Drone project a boost for Lancashire

ADAPT: Technology from Taranis, above, will contribute to the new Anglo-French drone
ADAPT: Technology from Taranis, above, will contribute to the new Anglo-French drone
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Lancashire plane makers have received a boost following an agreement between France and Britain to work together on a £120m drone project.

Prime Minister David Cameron and French President Francois Hollande publicly revealed the two-year unmanned systems feasibility study after key talks on Friday.

Although mostly secret, BAE Systems has previously revealed some details of programmes which allow pilotless planes to take to the skies.

These include Mantis and Taranis, the latter a military stealth drone designed to fly intercontinental missions and bomb targets.

Some of the work is done in Lancashire, and the announcement will safeguard jobs as BAE leads the British input into the feasibility study.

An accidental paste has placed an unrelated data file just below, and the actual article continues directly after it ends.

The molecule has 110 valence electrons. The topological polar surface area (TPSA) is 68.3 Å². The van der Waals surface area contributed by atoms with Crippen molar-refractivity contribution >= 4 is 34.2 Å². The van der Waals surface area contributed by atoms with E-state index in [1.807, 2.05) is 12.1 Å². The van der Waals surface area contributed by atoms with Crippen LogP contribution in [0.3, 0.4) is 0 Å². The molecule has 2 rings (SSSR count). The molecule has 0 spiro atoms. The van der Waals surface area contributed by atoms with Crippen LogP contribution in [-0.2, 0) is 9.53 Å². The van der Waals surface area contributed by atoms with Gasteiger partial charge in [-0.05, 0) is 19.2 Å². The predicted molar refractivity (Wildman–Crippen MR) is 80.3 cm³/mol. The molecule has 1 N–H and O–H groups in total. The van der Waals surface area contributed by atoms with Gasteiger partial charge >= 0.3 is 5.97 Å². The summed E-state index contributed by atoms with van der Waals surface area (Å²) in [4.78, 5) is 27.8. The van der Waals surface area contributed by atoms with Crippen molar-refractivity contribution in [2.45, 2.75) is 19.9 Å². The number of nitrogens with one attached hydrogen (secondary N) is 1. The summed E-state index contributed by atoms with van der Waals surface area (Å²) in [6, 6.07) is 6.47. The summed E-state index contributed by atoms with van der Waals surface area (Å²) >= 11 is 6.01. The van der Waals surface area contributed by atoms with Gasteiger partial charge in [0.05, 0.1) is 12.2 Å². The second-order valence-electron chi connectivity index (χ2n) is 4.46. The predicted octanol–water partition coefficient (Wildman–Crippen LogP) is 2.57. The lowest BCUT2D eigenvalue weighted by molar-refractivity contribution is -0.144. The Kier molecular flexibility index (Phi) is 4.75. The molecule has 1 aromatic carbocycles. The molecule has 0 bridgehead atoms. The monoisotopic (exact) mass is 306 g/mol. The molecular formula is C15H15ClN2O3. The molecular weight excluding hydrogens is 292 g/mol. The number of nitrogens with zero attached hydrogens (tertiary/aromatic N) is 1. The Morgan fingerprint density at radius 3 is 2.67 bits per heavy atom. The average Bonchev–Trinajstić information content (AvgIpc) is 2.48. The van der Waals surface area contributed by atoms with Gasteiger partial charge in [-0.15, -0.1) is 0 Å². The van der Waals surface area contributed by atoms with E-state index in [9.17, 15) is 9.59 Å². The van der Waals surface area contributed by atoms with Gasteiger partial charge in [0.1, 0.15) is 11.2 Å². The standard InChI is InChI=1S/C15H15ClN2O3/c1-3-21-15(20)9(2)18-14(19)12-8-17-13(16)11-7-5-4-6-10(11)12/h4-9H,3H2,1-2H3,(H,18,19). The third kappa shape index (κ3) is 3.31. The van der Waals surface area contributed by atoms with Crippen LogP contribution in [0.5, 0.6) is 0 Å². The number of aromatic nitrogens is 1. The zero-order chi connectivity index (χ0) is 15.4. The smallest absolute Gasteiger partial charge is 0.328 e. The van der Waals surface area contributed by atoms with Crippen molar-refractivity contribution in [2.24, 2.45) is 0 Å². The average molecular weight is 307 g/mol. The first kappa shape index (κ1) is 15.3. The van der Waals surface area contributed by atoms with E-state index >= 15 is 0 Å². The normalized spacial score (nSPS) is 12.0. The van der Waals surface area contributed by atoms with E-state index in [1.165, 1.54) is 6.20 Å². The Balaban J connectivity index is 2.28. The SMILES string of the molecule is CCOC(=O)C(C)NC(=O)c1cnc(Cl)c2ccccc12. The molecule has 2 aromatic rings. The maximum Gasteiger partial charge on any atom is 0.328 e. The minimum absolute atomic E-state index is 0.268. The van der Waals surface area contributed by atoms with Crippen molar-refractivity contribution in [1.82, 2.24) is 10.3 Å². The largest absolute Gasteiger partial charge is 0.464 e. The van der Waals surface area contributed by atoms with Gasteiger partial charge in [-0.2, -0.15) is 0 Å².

BAE has recently completed a joint study for the UK and French governments with Dassault Aviation, known as the Future Combat Air System Demonstration Programme Preparation Phase study.

The news builds further on the investment and technological capabilities BAE Systems has already developed in unmanned air systems over the past decade through a number of prototypes and demonstrators.

Most recently, the company and the UK Ministry of Defence designed and built the Taranis Unmanned Combat Air System.

Technologies from Taranis will make an important contribution to this next unmanned air systems development programme.

Today BAE’s chief executive officer Ian King said: “Together with Dassault, we welcome the further support from our Governments for our joint work in developing this important defence capability for the United Kingdom and France.

“Given the strong research and development investment and progress in technology that has already been made, continuing work in unmanned air systems will also ensure we maintain the core knowledge and the key skills
necessary to make a long-term contribution to both our national economies.”

Last year, a BAE chief in Warton said the development of unmanned aircraft was likely to be “an important component” of the company’s future business.

About the size of a BAE Systems Hawk Jet, Taranis was formally unveiled in 2010.